Sunday, June 19, 2005

Not your money to spend

The Government not supported by 78% of the registered electorate is now considering further restrictions on how you spend your money. They are looking at ways of preventing city dwellers from buying second homes in rural villages. Whilst acknowledging the impact this must have on certain villages, Government should not be allowed to legislate on an entirely legitimate means of spending your own money.

Will potential second home owners be fined or imprisoned for buying a second house? Will villagers be banned from owning flats or houses in the City? No doubt ministers will be exempt from the proposed legislation, it would be unfair to expect them to choose between their constituency home or their London pad.


Aiden Truss said...

I wouldn't worry - seeing as so many MPs have property portfolios that would be threatened by such legislation. They won't do anything too drastic!

Then again, the buy-to-let brigade and second homers are a major contributing factor in the high house prices we are stuck with at the moment. Lack of purchasable property is forcing up prices - someone has to do something. While there's money to be made, who's going to rein in their opportunity to make a profit for the good of anyone else?

On the one hand, it looks like government interference - on the other, when you can't even afford to buy a house in the village you grew up in - who you going to turn to to address the situation?

Interesting blog by the way - will be book-marking it!

Snafu said...

Astolath, this week's Economist suggests that house prices are destined to tumble significantly as the Buy-to-let brigade join first time buyers in withdrawing from the the housing market. It is now cheaper to rent than buy as rents have not risen nearly as much as house prices suggesting we are in the midst of an asset price bubble yet to pop.

Many people cannot afford to buy homes in the villages, towns or cities they grew up in, why should only village communities receive special protection?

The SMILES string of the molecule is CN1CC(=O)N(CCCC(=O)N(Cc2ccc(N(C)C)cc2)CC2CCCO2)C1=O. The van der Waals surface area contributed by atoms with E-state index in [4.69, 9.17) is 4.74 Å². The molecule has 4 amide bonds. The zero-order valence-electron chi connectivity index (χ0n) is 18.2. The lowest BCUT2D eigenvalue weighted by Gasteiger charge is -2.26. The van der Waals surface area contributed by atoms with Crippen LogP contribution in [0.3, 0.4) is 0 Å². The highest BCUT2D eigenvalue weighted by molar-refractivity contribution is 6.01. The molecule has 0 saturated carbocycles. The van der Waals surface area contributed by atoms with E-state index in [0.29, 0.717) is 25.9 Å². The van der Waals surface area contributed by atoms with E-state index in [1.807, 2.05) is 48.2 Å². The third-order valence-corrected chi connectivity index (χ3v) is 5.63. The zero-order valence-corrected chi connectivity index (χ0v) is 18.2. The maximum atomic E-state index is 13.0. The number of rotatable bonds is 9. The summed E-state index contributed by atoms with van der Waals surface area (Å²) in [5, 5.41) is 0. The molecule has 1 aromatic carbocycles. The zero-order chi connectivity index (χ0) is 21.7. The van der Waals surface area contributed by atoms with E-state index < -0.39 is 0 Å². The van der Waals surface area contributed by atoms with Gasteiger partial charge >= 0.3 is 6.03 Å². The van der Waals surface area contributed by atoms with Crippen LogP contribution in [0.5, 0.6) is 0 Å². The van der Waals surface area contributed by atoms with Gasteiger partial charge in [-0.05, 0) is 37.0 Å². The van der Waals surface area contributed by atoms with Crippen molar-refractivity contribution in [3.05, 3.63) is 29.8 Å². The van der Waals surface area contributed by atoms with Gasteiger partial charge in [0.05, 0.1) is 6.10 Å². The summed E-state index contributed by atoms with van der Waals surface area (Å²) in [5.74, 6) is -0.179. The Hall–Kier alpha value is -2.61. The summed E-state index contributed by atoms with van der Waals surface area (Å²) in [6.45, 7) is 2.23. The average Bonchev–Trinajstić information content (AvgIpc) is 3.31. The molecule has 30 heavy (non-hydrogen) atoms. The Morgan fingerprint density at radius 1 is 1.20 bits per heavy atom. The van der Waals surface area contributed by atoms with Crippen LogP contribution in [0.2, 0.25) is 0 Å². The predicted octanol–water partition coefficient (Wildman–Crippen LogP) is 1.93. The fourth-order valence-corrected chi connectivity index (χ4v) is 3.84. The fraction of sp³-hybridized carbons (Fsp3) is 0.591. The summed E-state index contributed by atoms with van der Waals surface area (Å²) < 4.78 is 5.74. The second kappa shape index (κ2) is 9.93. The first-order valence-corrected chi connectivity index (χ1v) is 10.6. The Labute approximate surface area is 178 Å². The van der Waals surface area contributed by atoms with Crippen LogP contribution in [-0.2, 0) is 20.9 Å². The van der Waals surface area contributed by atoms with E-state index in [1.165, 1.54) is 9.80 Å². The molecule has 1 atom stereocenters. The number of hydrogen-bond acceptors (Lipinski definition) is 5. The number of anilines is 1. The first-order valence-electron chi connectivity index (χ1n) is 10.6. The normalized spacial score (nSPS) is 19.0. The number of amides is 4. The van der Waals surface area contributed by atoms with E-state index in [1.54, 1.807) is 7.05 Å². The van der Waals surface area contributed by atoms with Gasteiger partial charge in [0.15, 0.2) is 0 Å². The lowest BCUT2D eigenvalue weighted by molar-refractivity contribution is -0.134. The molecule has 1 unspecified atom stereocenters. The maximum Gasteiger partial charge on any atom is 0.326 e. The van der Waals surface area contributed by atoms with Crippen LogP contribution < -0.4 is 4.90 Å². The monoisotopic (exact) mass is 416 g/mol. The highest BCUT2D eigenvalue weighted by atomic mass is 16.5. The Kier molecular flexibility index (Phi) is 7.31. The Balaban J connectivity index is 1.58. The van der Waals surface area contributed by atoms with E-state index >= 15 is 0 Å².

To prevent people profiting from the situation, should villagers prevent other villagers from selling their properties to people prepared to pay the most?

Thanks for the support by the way!!

Aiden Truss said...

It's a tricky one to call - especially as you say, villagers are going to sell at a healthy profit and are pulling the rug from under their neighbours.

There was a great article on this in the New Statesman a while ago - their pages are subscriber only, so I can't post the link. It also tied the housing problem in with land ownership - how there is no shortage of land to build new homes in the UK, it's just that 90% of the land is owned by the richest 2 or 3% who pay no land tax and whose holdings have never been surveyed since the land registry act came into force decades ago. There is no political will to upset this small percentage either.

There don't seem to be any rights and wrongs in this one. It also seems that some have been predicting this tumble for a while now. I suppose we'll have another negative equity nightmare on our hands.

But hey! What a great and robust economy we have at the moment!

Serf said...

Meanwhile, planners stop new houses being built that would go a long way to solving the problem.

Anonymous said...

This might be quite popular with a lot of rural Tory voters who don't like "townies" coming to their villages and then complaining when cows wake them up at 5am.

Snafu said...

Steve, I have always struggled with those complaints. If you move to the country, you should expect funny smells and noises at anytime day or night!!

Labour 'concern' about rural Tory supporters!?! What are Labour's real motives?